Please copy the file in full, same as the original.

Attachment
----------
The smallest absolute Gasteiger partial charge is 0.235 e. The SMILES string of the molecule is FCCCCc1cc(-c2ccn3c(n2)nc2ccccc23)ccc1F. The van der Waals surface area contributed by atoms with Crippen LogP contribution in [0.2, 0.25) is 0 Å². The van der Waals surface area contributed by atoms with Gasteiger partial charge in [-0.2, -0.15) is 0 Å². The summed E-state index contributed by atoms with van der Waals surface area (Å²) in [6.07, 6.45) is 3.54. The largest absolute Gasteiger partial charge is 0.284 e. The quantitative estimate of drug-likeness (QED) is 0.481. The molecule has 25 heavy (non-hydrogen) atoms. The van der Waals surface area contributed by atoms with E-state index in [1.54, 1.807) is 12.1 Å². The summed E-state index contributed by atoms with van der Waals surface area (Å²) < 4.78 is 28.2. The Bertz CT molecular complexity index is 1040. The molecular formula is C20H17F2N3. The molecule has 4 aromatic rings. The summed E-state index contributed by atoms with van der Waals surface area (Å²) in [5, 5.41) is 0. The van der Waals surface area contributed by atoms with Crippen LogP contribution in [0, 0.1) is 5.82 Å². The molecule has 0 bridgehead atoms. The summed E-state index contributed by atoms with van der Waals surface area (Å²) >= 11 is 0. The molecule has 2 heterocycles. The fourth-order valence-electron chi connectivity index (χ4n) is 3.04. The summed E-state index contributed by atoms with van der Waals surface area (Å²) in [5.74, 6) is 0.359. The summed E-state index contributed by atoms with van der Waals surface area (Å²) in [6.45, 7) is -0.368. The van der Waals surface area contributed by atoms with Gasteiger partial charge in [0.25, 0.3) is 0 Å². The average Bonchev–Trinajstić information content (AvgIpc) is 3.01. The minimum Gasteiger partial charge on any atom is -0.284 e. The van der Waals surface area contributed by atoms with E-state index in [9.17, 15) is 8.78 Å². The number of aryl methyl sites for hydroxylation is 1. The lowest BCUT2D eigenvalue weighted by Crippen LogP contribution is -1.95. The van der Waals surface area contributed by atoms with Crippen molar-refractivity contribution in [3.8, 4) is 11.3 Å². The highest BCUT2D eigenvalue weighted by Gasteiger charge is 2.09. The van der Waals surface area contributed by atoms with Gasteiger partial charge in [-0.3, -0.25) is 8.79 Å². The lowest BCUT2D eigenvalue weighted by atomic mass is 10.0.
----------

The smallest absolute Gasteiger partial charge is 0.235 e. The SMILES string of the molecule is FCCCCc1cc(-c2ccn3c(n2)nc2ccccc23)ccc1F. The van der Waals surface area contributed by atoms with Crippen LogP contribution in [0.2, 0.25) is 0 Å². The van der Waals surface area contributed by atoms with Gasteiger partial charge in [-0.2, -0.15) is 0 Å². The summed E-state index contributed by atoms with van der Waals surface area (Å²) in [6.07, 6.45) is 3.54. The largest absolute Gasteiger partial charge is 0.284 e. The quantitative estimate of drug-likeness (QED) is 0.481. The molecule has 25 heavy (non-hydrogen) atoms. The van der Waals surface area contributed by atoms with E-state index in [1.54, 1.807) is 12.1 Å². The summed E-state index contributed by atoms with van der Waals surface area (Å²) < 4.78 is 28.2. The Bertz CT molecular complexity index is 1040. The molecular formula is C20H17F2N3. The molecule has 4 aromatic rings. The summed E-state index contributed by atoms with van der Waals surface area (Å²) in [5, 5.41) is 0. The van der Waals surface area contributed by atoms with Crippen LogP contribution in [0, 0.1) is 5.82 Å². The molecule has 0 bridgehead atoms. The summed E-state index contributed by atoms with van der Waals surface area (Å²) >= 11 is 0. The molecule has 2 heterocycles. The fourth-order valence-electron chi connectivity index (χ4n) is 3.04. The summed E-state index contributed by atoms with van der Waals surface area (Å²) in [5.74, 6) is 0.359. The summed E-state index contributed by atoms with van der Waals surface area (Å²) in [6.45, 7) is -0.368. The van der Waals surface area contributed by atoms with Gasteiger partial charge in [0.25, 0.3) is 0 Å². The average Bonchev–Trinajstić information content (AvgIpc) is 3.01. The minimum Gasteiger partial charge on any atom is -0.284 e. The van der Waals surface area contributed by atoms with E-state index in [9.17, 15) is 8.78 Å². The number of aryl methyl sites for hydroxylation is 1. The lowest BCUT2D eigenvalue weighted by Crippen LogP contribution is -1.95. The van der Waals surface area contributed by atoms with Crippen molar-refractivity contribution in [3.8, 4) is 11.3 Å². The highest BCUT2D eigenvalue weighted by Gasteiger charge is 2.09. The van der Waals surface area contributed by atoms with Gasteiger partial charge in [-0.3, -0.25) is 8.79 Å². The lowest BCUT2D eigenvalue weighted by atomic mass is 10.0.